Still More Software Defined Radio Fun On The Mac

Even though the world of software defined radio started out as a Linux-only endeavor, several recent software releases have put the ball fully into the court of OS X users. [hpux735]’s new Cocoa Radio release provides a (nearly) fully functional software defined radio for anyone with a USB TV tuner and a mac.

Earlier this week, we saw (and tested)  [Elias]‘ port of gqrx and were reasonably impressed. [hpux735]’s app does the same job and also provides the source so you can compile it yourself.

Previously, [hpux735] ported the osmocom driver for these RTL2832U-based USB TV tuner dongles to the Mac and wrote a small Cocoa driver. The new Cocoa Radio software uses this driver and adds all the features you’d expect from a software radio package; in the title pic for this post, you can see a top 40 radio station near my house and their insipid hatred of dynamic range.

[hpux735] posted a few videos of his development process. You can check those out after the break.



9 thoughts on “Still More Software Defined Radio Fun On The Mac

  1. “in the title pic for this post, you can see a top 40 radio station near my house and their insipid hatred of dynamic range.”

    But louder is better, right? Just smash all the music into those low-order DAC bits. Less data to transfer in that case if we just set the top 16 to 0 or 1. :-)

      1. I know that’s true in theory, but when you’re writing the algorithms there is a lot of room for problems ;p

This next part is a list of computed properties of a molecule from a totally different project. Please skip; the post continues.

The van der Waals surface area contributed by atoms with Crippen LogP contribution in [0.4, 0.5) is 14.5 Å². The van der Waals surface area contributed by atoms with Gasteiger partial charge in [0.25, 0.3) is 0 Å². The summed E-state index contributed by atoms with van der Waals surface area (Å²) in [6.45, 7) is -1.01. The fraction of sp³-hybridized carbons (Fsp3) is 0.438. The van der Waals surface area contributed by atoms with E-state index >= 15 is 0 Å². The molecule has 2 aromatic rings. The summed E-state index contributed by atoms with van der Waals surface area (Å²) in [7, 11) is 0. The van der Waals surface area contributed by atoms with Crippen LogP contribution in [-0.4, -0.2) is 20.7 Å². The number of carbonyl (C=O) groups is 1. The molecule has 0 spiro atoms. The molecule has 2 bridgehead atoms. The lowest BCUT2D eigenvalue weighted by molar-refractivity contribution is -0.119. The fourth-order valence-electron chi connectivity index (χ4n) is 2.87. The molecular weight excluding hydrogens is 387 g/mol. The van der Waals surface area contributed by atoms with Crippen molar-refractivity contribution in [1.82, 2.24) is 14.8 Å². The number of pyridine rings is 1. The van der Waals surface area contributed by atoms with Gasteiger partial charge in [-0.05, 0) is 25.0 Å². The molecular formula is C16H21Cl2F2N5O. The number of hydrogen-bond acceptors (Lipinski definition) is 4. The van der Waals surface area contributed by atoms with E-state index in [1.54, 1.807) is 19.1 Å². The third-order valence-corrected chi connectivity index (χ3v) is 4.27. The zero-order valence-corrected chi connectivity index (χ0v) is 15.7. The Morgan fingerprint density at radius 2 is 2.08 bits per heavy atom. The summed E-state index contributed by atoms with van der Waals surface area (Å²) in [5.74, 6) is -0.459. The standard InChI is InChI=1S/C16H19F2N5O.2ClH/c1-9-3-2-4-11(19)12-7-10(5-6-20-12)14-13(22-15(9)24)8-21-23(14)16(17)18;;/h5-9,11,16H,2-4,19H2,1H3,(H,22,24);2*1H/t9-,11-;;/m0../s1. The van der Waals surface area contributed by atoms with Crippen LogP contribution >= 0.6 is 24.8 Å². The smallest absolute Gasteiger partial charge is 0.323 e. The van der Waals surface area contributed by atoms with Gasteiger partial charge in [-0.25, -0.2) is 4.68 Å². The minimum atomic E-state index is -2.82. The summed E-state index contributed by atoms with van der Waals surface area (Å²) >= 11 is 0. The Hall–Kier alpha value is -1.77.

In the quadrature demodulator, I normalize the complex vectors to be on the unit circle. So, it should be fine, but I wonder about whether the clamping of one of the values (inphase or quadrature) more than the other. In this case it would cause distortion of the phase angle computation.

    1. It could be. I haven’t seen that effect before. Please file a bug at github with an image. You can scale the top part of the spectrum display to make it disappear and use only the waterfall, if that works.

      Maybe try changing the window size a little?

    1. Of course there’s a way. How much time are you willing to invest? For signals that aren’t encrypted, all you have to do is write a demodulator for the signal (probably 32-QAM), do the error correction, assemble the MPEG2-TS packets and extract the MPEG2 elementary stream, then decode it! :) It’s all fairly well documented. The problem is that I don’t know of any software that’s already written that does it. I imagine that GNU radio would be the best place to start.

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